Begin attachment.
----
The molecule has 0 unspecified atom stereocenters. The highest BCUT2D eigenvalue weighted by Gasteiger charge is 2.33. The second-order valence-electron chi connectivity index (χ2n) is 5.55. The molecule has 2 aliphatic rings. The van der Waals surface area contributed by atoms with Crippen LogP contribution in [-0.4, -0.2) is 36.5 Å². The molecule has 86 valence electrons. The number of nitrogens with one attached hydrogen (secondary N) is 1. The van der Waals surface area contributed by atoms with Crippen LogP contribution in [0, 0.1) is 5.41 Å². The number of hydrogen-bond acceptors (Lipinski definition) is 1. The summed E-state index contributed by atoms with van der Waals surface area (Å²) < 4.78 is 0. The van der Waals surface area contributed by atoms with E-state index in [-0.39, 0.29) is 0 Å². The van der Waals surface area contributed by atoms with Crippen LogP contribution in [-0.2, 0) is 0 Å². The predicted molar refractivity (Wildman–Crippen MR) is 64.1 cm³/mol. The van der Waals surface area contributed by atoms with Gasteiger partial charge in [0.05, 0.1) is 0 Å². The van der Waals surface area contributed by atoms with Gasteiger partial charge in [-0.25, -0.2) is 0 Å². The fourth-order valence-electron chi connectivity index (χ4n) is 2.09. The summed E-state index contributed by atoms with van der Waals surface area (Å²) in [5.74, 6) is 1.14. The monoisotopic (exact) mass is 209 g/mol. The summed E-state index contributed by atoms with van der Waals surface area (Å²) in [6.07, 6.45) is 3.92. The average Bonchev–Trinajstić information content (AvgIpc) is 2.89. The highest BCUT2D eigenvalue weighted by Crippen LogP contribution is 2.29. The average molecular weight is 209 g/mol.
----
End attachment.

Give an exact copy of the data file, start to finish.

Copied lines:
The molecule has 0 unspecified atom stereocenters. The highest BCUT2D eigenvalue weighted by Gasteiger charge is 2.33. The second-order valence-electron chi connectivity index (χ2n) is 5.55. The molecule has 2 aliphatic rings. The van der Waals surface area contributed by atoms with Crippen LogP contribution in [-0.4, -0.2) is 36.5 Å². The molecule has 86 valence electrons. The number of nitrogens with one attached hydrogen (secondary N) is 1. The van der Waals surface area contributed by atoms with Crippen LogP contribution in [0, 0.1) is 5.41 Å². The number of hydrogen-bond acceptors (Lipinski definition) is 1. The summed E-state index contributed by atoms with van der Waals surface area (Å²) < 4.78 is 0. The van der Waals surface area contributed by atoms with E-state index in [-0.39, 0.29) is 0 Å². The van der Waals surface area contributed by atoms with Crippen LogP contribution in [-0.2, 0) is 0 Å². The predicted molar refractivity (Wildman–Crippen MR) is 64.1 cm³/mol. The van der Waals surface area contributed by atoms with Gasteiger partial charge in [0.05, 0.1) is 0 Å². The van der Waals surface area contributed by atoms with Gasteiger partial charge in [-0.25, -0.2) is 0 Å². The fourth-order valence-electron chi connectivity index (χ4n) is 2.09. The summed E-state index contributed by atoms with van der Waals surface area (Å²) in [5.74, 6) is 1.14. The monoisotopic (exact) mass is 209 g/mol. The summed E-state index contributed by atoms with van der Waals surface area (Å²) in [6.07, 6.45) is 3.92. The average Bonchev–Trinajstić information content (AvgIpc) is 2.89. The highest BCUT2D eigenvalue weighted by Crippen LogP contribution is 2.29. The average molecular weight is 209 g/mol.